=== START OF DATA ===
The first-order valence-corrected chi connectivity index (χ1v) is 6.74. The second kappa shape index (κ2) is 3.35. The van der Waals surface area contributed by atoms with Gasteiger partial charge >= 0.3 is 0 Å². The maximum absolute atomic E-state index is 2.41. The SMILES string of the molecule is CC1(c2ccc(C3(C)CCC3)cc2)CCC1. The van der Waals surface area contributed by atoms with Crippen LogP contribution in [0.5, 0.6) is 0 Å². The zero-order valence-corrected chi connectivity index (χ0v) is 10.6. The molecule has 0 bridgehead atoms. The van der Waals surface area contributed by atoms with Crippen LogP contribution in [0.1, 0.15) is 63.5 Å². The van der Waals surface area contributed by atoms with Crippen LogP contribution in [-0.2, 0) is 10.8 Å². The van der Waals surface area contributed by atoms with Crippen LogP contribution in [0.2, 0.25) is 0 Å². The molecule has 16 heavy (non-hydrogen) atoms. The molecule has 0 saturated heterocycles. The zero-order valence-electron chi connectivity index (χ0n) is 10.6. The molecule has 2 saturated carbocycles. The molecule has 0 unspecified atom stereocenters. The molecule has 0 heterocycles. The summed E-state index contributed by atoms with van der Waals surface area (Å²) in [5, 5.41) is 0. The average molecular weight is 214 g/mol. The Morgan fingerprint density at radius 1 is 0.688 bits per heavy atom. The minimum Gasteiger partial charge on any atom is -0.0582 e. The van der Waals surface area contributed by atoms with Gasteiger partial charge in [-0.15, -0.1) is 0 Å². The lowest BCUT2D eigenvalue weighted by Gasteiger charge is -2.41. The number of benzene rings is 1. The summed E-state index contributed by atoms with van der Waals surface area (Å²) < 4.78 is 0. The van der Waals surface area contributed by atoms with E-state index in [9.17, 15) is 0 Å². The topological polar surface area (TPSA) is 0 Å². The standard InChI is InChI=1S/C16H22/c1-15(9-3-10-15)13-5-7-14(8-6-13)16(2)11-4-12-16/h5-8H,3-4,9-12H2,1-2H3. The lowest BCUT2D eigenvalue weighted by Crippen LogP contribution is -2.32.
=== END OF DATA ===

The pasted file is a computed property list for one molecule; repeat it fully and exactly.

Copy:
The first-order valence-corrected chi connectivity index (χ1v) is 6.74. The second kappa shape index (κ2) is 3.35. The van der Waals surface area contributed by atoms with Gasteiger partial charge >= 0.3 is 0 Å². The maximum absolute atomic E-state index is 2.41. The SMILES string of the molecule is CC1(c2ccc(C3(C)CCC3)cc2)CCC1. The van der Waals surface area contributed by atoms with Crippen LogP contribution in [0.5, 0.6) is 0 Å². The zero-order valence-corrected chi connectivity index (χ0v) is 10.6. The molecule has 0 bridgehead atoms. The van der Waals surface area contributed by atoms with Crippen LogP contribution in [0.1, 0.15) is 63.5 Å². The van der Waals surface area contributed by atoms with Crippen LogP contribution in [-0.2, 0) is 10.8 Å². The van der Waals surface area contributed by atoms with Crippen LogP contribution in [0.2, 0.25) is 0 Å². The molecule has 16 heavy (non-hydrogen) atoms. The molecule has 0 saturated heterocycles. The zero-order valence-electron chi connectivity index (χ0n) is 10.6. The molecule has 2 saturated carbocycles. The molecule has 0 unspecified atom stereocenters. The molecule has 0 heterocycles. The summed E-state index contributed by atoms with van der Waals surface area (Å²) in [5, 5.41) is 0. The average molecular weight is 214 g/mol. The Morgan fingerprint density at radius 1 is 0.688 bits per heavy atom. The minimum Gasteiger partial charge on any atom is -0.0582 e. The van der Waals surface area contributed by atoms with Gasteiger partial charge in [-0.15, -0.1) is 0 Å². The lowest BCUT2D eigenvalue weighted by Gasteiger charge is -2.41. The number of benzene rings is 1. The summed E-state index contributed by atoms with van der Waals surface area (Å²) < 4.78 is 0. The van der Waals surface area contributed by atoms with E-state index in [9.17, 15) is 0 Å². The topological polar surface area (TPSA) is 0 Å². The standard InChI is InChI=1S/C16H22/c1-15(9-3-10-15)13-5-7-14(8-6-13)16(2)11-4-12-16/h5-8H,3-4,9-12H2,1-2H3. The lowest BCUT2D eigenvalue weighted by Crippen LogP contribution is -2.32.